A daily topic of conversation among those who work property damage claims is the appraisal process. As most of you know, most insurance contracts contain a clause that states that if there is disagreement between the insured and insurer on the claim handling process that either party may invoke the appraisal process. Each party selects its own fair and impartial appraiser and together those appraisers select an umpire. If necessary, a court can be asked to appoint an umpire.

Of interest lately is that the appraiser that each party appoints is to be "fair and impartial." But what does that mean? DORA, the Department of Regulatory Agencies, has issued Bulletin No. B-5.26 on this matter because it came to their attention that insurers may not be selecting "fair and impartial" appraisers. Further, claims being subject to appraisal are being delayed. DORA follows the Uniform Arbitration Act, Section 13-22-201, and specifically Section 13-22-211(2) which sets forth the standard for impartiality as an arbitrator as:

An individual who has a known, direct, and material interest in the outcome of the arbitration proceeding or a known, existing, and substantial relationship with a party may not serve as an arbitrator if the agreement requires the arbitrator to be neutral.

Thus, DORA requires the following for appraisers and umpires:

1. The appraiser and umpire must disclose to all parties, any other appraiser, and any other umpire, as well as any known facts that a reasonable person would consider likely to affect the impartiality of the appraiser including:

(a) A financial or personal interest in the outcome of the appraisal; and
(b) A current or previous relationship with any of the parties to the agreement to appraise or the appraisal proceeding, their counsel or representatives, a witness, or another appraiser or the umpire.

2. The appraiser shall have a continuing obligation to disclose to all parties to the agreement to appraise, the appraisal proceeding and to any other appraisers and the umpire, any facts that the appraiser learns after accepting appointment that a reasonable person would consider likely to affect the impartiality of the appraiser.

In accordance with Section 13-22-212 (3), C.R.S. if a party timely objects to the appointment or continued services of a selected appraiser the objection may be a ground under Section 13-22-223 (1), C.R.S. for vacating an award.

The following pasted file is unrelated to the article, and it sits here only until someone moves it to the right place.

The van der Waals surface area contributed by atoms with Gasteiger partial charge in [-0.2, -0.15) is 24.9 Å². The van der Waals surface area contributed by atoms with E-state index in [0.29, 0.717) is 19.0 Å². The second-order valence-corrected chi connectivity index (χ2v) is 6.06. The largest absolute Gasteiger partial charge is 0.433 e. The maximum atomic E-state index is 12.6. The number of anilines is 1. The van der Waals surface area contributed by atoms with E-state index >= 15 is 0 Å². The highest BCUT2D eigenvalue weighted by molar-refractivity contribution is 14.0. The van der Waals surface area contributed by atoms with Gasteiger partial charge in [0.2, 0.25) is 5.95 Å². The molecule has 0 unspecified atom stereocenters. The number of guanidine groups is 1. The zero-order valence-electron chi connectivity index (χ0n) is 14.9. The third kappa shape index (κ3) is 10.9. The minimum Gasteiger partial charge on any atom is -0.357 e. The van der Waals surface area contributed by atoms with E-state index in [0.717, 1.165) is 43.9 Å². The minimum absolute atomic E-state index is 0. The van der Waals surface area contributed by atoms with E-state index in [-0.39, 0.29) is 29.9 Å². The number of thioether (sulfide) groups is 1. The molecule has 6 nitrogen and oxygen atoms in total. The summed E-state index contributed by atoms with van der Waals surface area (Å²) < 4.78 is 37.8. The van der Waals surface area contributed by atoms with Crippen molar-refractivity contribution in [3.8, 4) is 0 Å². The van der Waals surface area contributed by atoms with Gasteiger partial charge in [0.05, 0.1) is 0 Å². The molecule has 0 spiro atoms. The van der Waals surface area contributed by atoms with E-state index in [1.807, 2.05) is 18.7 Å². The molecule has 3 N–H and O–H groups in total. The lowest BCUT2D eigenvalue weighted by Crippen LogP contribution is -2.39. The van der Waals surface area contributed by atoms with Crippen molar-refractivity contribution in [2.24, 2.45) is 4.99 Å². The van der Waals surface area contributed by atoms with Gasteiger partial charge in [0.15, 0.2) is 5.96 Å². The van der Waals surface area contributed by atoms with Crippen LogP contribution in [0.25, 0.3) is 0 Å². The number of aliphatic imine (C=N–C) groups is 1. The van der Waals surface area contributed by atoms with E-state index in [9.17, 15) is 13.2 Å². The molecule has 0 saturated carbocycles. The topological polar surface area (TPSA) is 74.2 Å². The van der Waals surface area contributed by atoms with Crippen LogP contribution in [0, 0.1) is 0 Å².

3. The insurer must not have ex parte communications with the appraiser or umpire during the appraisal process. Any communications between the appraiser, the umpire and the insurer shall include the insured or the insured’s representative.

4. Upon reaching an agreed upon value (either through the selected appraiser or an umpire) the insurer shall comply with the clean claim standards found in Colorado Regulation 5-1-14.

If you have a claim and are considering going through the appraisal process, please keep the above in mind when you are selecting your appraiser and when you find out who the insurance company has selected as their appraiser. If you question whether the insurer is using a "fair and impartial" appraiser, be sure to question them and get the facts you need to decide if you are going to object to their appointment.

  • Gary Rowland

    Does 1(a)in the DORA bulletin include public adjusters as we have a financial interest in the settlement? Can anyone in an appraisal be impartial if they are being paid by their respective parties?

  • Brandee,
    With the number of flood claims still in dispute in Colorado I think an important distinction needs to be made that Bulletin B-5.26 applies only to homeowner claims made with property and casualty companies, and does not apply to flood claim appraisals whether through NFIP direct or through a P&C insurer. We are appraising flood claims in CO at this time and as a policy we provide full disclosure of any conflicts while our flood appraiser counterparts seem to ignore disclosure of conflicts altogether and even go so far as to attempt to dictate that umpires must be part of the flood program in some fashion. We discussed this issue with the P&C department at DORA and they confirmed that this bulletin is only the department’s opinion, that they cannot enforce it against a P&C insurer, and that it did not apply to any flood claim in appraisal. Based on the current abuses that occur in the appraisal process, this bulletin could create some real safeguards for the consumer if it’s principles were incorporated into the statutes and were applied to all appraisers regardless of the type of policy.